A small adze is extremely useful for shelter building.  The sideways edge keeps your knuckles away from the surface compared to an axe.  They work extremely well for smoothing log surfaces in confined areas such as the inside of an expedient shelter (dugout) and for logs which make up the roof of the shelter.  If a shelter is to be rain- and wind-proof, it must be sealed.  The easiest way to accomplish that is to use an adze to chop off high spots, smooth down branch roots, and make notches so the logs are interlocked.  The roof is then covered with a few inches of dirt and the soil smoothed out.  A very fine film of plastic sheet can be carefully laid out over the soil and then be covered with a few more inches of soil and sod. That thin film of plastic sheet is the wind and rain protection for the shelter, and being sandwiched between layers of sod has automatic UV protection so it will last for years. Sharp projections having been eliminated by the adze, the soil protects the delicate plastic film while holding it in place.  The logs on the sides of a shelter should be chinked with moss (or whatever is available), for which the back of the adze has been designed.  Shelters such as a dugout should have a plastic film placed on the outside of the logs before backfilling with dirt.  If smoothed with the adze there should be few sharp projections to cut the plastic film, but there will still be some holes.  Nevertheless it is far better moisture protection than nothing at all.  Google "Ziemlanka" for more images of traditional dugouts.


Above left, inserts cut from a gallon milk jug.  These are then sandwiched between two layers of canvas and each half sewn.  The halves are combined (center photo) by sewing, the trimmed to final shape and the edges thoroughly sewn with a Zig-Zag stitch. The end result (right photo above) is a nice belt sheath for a spokeshave!


A very inexpensive East German Day Pack gave its life to make the holster shown above for a Daisy Avanti Powerline 747 pellet pistol.  This material was too thick to sew in multiple thicknesses, so I riveted on the belt loops using common copper rivets.  The clasp in front was liberated from an East German grenade pouch. Because this pistol is so long, I put a gromet at the bottom of the holster so it could be tied to a pack or cart.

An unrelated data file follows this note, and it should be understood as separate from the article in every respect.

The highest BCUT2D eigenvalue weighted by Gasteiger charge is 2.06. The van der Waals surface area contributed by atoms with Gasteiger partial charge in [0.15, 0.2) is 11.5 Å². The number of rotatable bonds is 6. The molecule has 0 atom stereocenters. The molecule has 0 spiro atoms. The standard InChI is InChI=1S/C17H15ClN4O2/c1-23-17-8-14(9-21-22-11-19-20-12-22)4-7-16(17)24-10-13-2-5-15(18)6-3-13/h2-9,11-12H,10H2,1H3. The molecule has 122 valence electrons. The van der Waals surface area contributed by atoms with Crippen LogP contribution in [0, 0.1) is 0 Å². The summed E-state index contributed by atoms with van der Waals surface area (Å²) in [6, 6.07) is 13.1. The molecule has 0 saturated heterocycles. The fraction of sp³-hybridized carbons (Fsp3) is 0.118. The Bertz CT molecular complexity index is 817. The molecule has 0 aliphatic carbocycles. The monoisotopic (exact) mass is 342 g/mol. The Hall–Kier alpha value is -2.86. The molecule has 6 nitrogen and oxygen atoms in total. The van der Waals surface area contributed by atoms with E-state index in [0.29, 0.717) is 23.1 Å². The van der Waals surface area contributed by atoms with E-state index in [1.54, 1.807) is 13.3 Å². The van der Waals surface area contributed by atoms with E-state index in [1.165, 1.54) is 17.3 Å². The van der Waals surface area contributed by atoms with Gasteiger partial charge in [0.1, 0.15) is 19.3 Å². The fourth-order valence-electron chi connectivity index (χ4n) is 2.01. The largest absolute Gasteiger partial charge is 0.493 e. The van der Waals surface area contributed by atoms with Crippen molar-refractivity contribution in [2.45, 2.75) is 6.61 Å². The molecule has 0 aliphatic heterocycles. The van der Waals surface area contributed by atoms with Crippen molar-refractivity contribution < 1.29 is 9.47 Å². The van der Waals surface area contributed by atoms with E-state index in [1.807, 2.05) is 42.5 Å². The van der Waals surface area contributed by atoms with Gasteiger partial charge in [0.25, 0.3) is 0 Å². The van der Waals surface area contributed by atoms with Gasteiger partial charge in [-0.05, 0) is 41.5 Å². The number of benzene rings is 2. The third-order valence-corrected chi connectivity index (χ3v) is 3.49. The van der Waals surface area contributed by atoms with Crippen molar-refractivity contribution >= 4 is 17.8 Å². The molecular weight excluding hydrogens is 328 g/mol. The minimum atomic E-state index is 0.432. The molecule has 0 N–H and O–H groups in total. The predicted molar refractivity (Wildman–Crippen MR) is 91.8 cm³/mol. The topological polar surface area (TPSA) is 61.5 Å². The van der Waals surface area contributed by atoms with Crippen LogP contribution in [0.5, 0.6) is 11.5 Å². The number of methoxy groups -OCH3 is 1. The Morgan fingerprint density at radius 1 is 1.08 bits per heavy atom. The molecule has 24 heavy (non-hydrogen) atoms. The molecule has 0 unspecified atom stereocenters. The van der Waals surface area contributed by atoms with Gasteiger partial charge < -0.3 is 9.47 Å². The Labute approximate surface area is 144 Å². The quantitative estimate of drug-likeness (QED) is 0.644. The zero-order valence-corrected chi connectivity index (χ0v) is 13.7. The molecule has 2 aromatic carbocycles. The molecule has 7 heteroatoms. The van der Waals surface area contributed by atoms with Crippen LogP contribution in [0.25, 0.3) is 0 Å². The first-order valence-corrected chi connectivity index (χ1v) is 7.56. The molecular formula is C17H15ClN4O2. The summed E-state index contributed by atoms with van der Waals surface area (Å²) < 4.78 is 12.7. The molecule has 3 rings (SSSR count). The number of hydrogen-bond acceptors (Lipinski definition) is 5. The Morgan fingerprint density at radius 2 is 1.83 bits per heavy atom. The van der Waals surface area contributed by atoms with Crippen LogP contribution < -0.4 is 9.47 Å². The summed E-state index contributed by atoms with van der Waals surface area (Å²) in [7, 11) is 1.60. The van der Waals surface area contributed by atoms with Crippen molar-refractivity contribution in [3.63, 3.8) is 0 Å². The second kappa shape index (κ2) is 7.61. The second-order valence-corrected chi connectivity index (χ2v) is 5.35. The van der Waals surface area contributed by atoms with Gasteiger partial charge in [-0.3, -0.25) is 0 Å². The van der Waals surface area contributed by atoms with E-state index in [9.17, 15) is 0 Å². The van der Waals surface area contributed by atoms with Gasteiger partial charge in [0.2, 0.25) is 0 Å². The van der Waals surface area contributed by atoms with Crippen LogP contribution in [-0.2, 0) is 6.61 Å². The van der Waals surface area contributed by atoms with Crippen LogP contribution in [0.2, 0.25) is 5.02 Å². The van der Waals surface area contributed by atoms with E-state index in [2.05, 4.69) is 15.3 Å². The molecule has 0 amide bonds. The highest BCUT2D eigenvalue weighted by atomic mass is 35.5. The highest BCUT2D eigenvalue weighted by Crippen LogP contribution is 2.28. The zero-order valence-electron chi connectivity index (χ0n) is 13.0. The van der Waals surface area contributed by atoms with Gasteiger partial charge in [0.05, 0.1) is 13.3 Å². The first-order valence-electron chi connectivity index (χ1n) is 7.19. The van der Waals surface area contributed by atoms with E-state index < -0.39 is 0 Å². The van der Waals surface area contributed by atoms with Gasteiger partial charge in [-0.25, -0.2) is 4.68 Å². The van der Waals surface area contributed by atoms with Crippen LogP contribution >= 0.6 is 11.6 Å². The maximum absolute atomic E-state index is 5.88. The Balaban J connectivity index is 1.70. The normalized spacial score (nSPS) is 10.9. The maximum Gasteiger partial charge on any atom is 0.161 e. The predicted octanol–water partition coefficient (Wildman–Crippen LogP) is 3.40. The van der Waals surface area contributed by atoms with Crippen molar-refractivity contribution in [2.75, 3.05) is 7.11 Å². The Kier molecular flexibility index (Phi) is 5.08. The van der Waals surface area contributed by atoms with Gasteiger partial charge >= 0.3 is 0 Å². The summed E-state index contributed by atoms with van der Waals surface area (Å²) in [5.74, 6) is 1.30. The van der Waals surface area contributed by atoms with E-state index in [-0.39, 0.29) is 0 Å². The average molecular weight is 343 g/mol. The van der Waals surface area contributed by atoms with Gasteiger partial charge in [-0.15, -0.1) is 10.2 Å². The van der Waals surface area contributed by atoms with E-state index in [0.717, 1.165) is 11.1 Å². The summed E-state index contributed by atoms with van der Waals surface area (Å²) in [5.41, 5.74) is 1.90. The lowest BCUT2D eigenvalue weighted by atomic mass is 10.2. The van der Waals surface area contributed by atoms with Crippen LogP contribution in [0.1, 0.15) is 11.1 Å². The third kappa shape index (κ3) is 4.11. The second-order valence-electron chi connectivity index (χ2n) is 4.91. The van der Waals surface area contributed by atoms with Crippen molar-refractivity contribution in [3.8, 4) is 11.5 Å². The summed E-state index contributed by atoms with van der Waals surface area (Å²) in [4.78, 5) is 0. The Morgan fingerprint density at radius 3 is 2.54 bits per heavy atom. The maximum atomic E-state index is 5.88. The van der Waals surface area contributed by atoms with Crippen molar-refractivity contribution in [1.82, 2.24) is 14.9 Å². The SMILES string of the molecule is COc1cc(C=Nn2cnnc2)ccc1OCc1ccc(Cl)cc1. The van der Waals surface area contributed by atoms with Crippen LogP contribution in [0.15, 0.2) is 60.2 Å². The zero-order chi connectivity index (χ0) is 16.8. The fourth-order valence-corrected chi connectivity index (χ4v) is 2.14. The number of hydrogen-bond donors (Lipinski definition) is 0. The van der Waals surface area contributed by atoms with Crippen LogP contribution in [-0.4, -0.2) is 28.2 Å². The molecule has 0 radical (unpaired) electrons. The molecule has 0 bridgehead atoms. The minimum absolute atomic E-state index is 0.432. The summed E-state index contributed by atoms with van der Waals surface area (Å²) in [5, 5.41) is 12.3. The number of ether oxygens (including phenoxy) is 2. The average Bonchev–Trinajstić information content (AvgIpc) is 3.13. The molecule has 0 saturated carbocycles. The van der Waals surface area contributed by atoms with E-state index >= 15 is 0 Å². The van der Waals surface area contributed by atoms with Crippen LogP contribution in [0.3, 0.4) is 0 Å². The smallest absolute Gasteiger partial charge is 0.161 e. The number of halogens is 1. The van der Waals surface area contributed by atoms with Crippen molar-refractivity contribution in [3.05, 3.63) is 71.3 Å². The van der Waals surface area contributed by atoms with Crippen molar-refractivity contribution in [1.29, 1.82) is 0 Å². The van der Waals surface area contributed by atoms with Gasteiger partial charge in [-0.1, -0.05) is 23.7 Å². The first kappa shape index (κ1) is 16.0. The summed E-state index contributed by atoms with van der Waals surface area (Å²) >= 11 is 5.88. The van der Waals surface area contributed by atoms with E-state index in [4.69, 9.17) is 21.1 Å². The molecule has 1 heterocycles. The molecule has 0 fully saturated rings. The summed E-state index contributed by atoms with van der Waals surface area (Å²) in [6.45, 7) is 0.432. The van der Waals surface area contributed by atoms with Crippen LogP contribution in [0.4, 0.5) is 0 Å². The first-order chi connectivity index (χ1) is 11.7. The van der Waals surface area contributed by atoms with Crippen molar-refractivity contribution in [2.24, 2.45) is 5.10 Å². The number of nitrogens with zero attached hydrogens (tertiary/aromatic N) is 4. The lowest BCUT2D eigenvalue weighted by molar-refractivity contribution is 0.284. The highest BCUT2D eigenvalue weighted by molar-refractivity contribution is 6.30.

Wood Augers

Pant legs from an old pair of Levi's sewn to make a sheath to keep the auger bits secure in storage.  When stored like this the cutting edges don't get banged around and stay sharp and clean.

Part of a leg from old Levi pants for storing the auger handles so they are always clean, rust free and ready to use.


Draw knives are used to remove bark and to shape logs, make flats on logs, etc.  The 6" draw knife is very handy to carry and use when needed, but the handles are too close together for working large logs and thus can cause real knuckle bruising.  There IS a use for large fixed-handle draw knives, but for little jobs like tool handles and small logs, these work fine. This shows why I like folding handle draw knives - a sheath can hold one right on a tool belt.


Three knives hand forged from old files.  The handles were made from dry hardwood found in the forest, shaped and riveted in place using nails for rivets and copper pennies as washers. The leather for the sheath was from an old tractor implement power belt found in an abandoned barn, hand riveted so the knives all nest as shown above. The cost?  Some nails, rivets, and pennies.

Custom knife hand forged from an old file

The knife and sheath above illustrate that an outstanding and very useful knife can be made with materials at hand.  A large file was annealed twice, hand forged to shape, ground, sharpened, then hardened in a two-step process, the back of the blade being spring temper and the edge only being knife hard.  The knife can thus be used as a machete, clearing brush and chopping down small trees, or be a fine combat knife if called upon to do so.  The sheath was made from plastic cut from a thick blue 50 gallon barrel, glued and riveted together.  If the blade is kept clean and oiled so that it does not rust, the knife and sheath should last for the remainder of my lifetime and another as well.  This knife and sheath was made for me by Chip Delyria.


The photo at right shows a sheath I made for a medium sized camp shovel using rubber from a truck inner tube.  The sheath was simply cut to fit using surgical shears, then the sides pop riveted with washer backing to hold the rubber securely.  "Logger buttons" (suspender buttons) were used to hold the cover flap closed.



Cabin Building Without Nails


Tools - Restoration and Rebuilding